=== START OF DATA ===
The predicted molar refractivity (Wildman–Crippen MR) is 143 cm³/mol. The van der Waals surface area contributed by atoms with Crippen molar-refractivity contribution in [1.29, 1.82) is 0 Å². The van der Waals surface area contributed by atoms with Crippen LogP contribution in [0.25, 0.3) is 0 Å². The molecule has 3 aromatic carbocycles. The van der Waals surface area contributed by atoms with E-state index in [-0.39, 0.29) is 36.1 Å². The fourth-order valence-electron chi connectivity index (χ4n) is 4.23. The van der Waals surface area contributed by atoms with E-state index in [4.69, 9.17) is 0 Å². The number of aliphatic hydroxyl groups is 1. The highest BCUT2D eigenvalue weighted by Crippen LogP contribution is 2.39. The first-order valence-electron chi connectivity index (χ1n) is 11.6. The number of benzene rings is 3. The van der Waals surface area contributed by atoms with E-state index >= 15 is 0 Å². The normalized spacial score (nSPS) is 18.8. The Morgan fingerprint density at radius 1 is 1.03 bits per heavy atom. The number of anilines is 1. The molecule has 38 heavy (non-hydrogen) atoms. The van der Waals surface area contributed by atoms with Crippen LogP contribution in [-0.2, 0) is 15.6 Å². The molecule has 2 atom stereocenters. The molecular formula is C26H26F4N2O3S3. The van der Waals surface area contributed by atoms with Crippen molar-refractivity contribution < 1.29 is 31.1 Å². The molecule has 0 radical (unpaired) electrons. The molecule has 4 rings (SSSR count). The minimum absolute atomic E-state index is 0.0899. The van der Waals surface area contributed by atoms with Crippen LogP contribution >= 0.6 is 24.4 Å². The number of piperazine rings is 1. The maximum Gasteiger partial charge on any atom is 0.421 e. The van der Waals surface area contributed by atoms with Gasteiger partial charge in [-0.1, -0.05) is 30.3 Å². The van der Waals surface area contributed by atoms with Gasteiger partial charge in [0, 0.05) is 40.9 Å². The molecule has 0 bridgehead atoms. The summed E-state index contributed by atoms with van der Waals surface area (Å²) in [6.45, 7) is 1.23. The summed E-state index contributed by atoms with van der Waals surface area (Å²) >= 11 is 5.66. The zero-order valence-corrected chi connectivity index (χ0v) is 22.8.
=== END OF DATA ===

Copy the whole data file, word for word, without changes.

The predicted molar refractivity (Wildman–Crippen MR) is 143 cm³/mol. The van der Waals surface area contributed by atoms with Crippen molar-refractivity contribution in [1.29, 1.82) is 0 Å². The van der Waals surface area contributed by atoms with Crippen LogP contribution in [0.25, 0.3) is 0 Å². The molecule has 3 aromatic carbocycles. The van der Waals surface area contributed by atoms with E-state index in [-0.39, 0.29) is 36.1 Å². The fourth-order valence-electron chi connectivity index (χ4n) is 4.23. The van der Waals surface area contributed by atoms with E-state index in [4.69, 9.17) is 0 Å². The number of aliphatic hydroxyl groups is 1. The highest BCUT2D eigenvalue weighted by Crippen LogP contribution is 2.39. The first-order valence-electron chi connectivity index (χ1n) is 11.6. The number of benzene rings is 3. The van der Waals surface area contributed by atoms with E-state index >= 15 is 0 Å². The normalized spacial score (nSPS) is 18.8. The Morgan fingerprint density at radius 1 is 1.03 bits per heavy atom. The number of anilines is 1. The molecule has 38 heavy (non-hydrogen) atoms. The van der Waals surface area contributed by atoms with Crippen LogP contribution in [-0.2, 0) is 15.6 Å². The molecule has 2 atom stereocenters. The molecular formula is C26H26F4N2O3S3. The van der Waals surface area contributed by atoms with Crippen molar-refractivity contribution < 1.29 is 31.1 Å². The molecule has 0 radical (unpaired) electrons. The molecule has 4 rings (SSSR count). The minimum absolute atomic E-state index is 0.0899. The van der Waals surface area contributed by atoms with Crippen LogP contribution >= 0.6 is 24.4 Å². The number of piperazine rings is 1. The maximum Gasteiger partial charge on any atom is 0.421 e. The van der Waals surface area contributed by atoms with Gasteiger partial charge in [-0.1, -0.05) is 30.3 Å². The van der Waals surface area contributed by atoms with Gasteiger partial charge in [0, 0.05) is 40.9 Å². The molecule has 0 bridgehead atoms. The summed E-state index contributed by atoms with van der Waals surface area (Å²) in [6.45, 7) is 1.23. The summed E-state index contributed by atoms with van der Waals surface area (Å²) >= 11 is 5.66. The zero-order valence-corrected chi connectivity index (χ0v) is 22.8.